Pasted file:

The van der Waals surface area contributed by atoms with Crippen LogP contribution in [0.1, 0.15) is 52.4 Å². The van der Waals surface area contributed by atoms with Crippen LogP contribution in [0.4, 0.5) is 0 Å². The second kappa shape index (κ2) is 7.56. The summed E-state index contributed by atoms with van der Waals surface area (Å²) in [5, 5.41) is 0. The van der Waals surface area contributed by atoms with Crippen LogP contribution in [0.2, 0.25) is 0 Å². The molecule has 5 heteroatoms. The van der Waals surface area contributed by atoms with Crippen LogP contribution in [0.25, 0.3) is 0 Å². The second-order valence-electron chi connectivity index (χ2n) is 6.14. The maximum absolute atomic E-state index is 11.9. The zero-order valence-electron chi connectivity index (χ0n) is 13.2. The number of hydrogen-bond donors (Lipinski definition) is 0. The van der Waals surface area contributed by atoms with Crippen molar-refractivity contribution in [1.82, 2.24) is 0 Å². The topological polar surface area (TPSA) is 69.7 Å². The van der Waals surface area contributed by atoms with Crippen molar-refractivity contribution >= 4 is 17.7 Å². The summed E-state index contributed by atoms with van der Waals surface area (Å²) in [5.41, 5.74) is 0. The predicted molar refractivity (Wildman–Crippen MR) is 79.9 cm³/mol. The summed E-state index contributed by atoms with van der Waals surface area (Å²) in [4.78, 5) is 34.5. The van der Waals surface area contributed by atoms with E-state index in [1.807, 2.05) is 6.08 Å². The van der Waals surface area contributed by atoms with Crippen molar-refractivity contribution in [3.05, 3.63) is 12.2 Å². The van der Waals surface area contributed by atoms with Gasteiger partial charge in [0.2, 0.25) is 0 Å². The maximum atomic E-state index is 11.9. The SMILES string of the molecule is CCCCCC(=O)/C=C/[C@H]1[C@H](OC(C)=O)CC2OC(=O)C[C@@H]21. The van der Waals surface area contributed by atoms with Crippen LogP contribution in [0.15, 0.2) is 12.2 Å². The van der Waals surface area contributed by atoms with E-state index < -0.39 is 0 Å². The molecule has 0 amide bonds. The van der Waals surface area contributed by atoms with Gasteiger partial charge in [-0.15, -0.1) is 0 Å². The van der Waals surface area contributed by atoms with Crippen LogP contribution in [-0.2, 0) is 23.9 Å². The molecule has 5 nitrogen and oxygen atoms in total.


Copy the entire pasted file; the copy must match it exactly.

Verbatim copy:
The van der Waals surface area contributed by atoms with Crippen LogP contribution in [0.1, 0.15) is 52.4 Å². The van der Waals surface area contributed by atoms with Crippen LogP contribution in [0.4, 0.5) is 0 Å². The second kappa shape index (κ2) is 7.56. The summed E-state index contributed by atoms with van der Waals surface area (Å²) in [5, 5.41) is 0. The van der Waals surface area contributed by atoms with Crippen LogP contribution in [0.2, 0.25) is 0 Å². The molecule has 5 heteroatoms. The van der Waals surface area contributed by atoms with Crippen LogP contribution in [0.25, 0.3) is 0 Å². The second-order valence-electron chi connectivity index (χ2n) is 6.14. The maximum absolute atomic E-state index is 11.9. The zero-order valence-electron chi connectivity index (χ0n) is 13.2. The number of hydrogen-bond donors (Lipinski definition) is 0. The van der Waals surface area contributed by atoms with Crippen molar-refractivity contribution in [1.82, 2.24) is 0 Å². The topological polar surface area (TPSA) is 69.7 Å². The van der Waals surface area contributed by atoms with Crippen molar-refractivity contribution >= 4 is 17.7 Å². The summed E-state index contributed by atoms with van der Waals surface area (Å²) in [5.41, 5.74) is 0. The predicted molar refractivity (Wildman–Crippen MR) is 79.9 cm³/mol. The summed E-state index contributed by atoms with van der Waals surface area (Å²) in [4.78, 5) is 34.5. The van der Waals surface area contributed by atoms with E-state index in [1.807, 2.05) is 6.08 Å². The van der Waals surface area contributed by atoms with Crippen molar-refractivity contribution in [3.05, 3.63) is 12.2 Å². The van der Waals surface area contributed by atoms with Gasteiger partial charge in [0.2, 0.25) is 0 Å². The maximum atomic E-state index is 11.9. The SMILES string of the molecule is CCCCCC(=O)/C=C/[C@H]1[C@H](OC(C)=O)CC2OC(=O)C[C@@H]21. The van der Waals surface area contributed by atoms with Crippen LogP contribution in [0.15, 0.2) is 12.2 Å². The van der Waals surface area contributed by atoms with E-state index < -0.39 is 0 Å². The molecule has 0 amide bonds. The van der Waals surface area contributed by atoms with Gasteiger partial charge in [-0.15, -0.1) is 0 Å². The van der Waals surface area contributed by atoms with Crippen LogP contribution in [-0.2, 0) is 23.9 Å². The molecule has 5 nitrogen and oxygen atoms in total.